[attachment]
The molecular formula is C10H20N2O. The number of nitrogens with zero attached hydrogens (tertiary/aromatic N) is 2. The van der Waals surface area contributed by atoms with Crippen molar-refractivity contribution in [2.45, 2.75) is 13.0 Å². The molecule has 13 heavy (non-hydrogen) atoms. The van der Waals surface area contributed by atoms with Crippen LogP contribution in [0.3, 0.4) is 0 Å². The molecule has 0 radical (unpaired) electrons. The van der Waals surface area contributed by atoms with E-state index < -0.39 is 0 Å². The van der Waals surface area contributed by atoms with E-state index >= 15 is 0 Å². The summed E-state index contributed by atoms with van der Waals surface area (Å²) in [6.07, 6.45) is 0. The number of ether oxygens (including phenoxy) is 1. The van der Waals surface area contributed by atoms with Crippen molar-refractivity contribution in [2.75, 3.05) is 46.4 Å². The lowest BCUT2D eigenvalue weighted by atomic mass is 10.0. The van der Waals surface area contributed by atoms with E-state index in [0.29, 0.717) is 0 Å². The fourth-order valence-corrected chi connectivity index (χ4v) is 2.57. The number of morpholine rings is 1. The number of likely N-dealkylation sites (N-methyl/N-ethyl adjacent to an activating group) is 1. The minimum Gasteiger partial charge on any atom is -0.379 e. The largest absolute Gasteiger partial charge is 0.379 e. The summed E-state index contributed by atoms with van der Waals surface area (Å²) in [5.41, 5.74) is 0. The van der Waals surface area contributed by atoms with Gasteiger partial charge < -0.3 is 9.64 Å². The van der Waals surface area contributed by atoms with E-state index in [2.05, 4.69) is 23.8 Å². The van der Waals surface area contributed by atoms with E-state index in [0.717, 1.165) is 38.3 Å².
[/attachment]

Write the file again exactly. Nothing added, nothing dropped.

The molecular formula is C10H20N2O. The number of nitrogens with zero attached hydrogens (tertiary/aromatic N) is 2. The van der Waals surface area contributed by atoms with Crippen molar-refractivity contribution in [2.45, 2.75) is 13.0 Å². The molecule has 13 heavy (non-hydrogen) atoms. The van der Waals surface area contributed by atoms with Crippen LogP contribution in [0.3, 0.4) is 0 Å². The molecule has 0 radical (unpaired) electrons. The van der Waals surface area contributed by atoms with E-state index < -0.39 is 0 Å². The van der Waals surface area contributed by atoms with E-state index >= 15 is 0 Å². The summed E-state index contributed by atoms with van der Waals surface area (Å²) in [6.07, 6.45) is 0. The number of ether oxygens (including phenoxy) is 1. The van der Waals surface area contributed by atoms with Crippen molar-refractivity contribution in [2.75, 3.05) is 46.4 Å². The lowest BCUT2D eigenvalue weighted by atomic mass is 10.0. The van der Waals surface area contributed by atoms with E-state index in [0.29, 0.717) is 0 Å². The fourth-order valence-corrected chi connectivity index (χ4v) is 2.57. The number of morpholine rings is 1. The number of likely N-dealkylation sites (N-methyl/N-ethyl adjacent to an activating group) is 1. The minimum Gasteiger partial charge on any atom is -0.379 e. The largest absolute Gasteiger partial charge is 0.379 e. The summed E-state index contributed by atoms with van der Waals surface area (Å²) in [5.41, 5.74) is 0. The van der Waals surface area contributed by atoms with Gasteiger partial charge < -0.3 is 9.64 Å². The van der Waals surface area contributed by atoms with E-state index in [2.05, 4.69) is 23.8 Å². The van der Waals surface area contributed by atoms with E-state index in [0.717, 1.165) is 38.3 Å².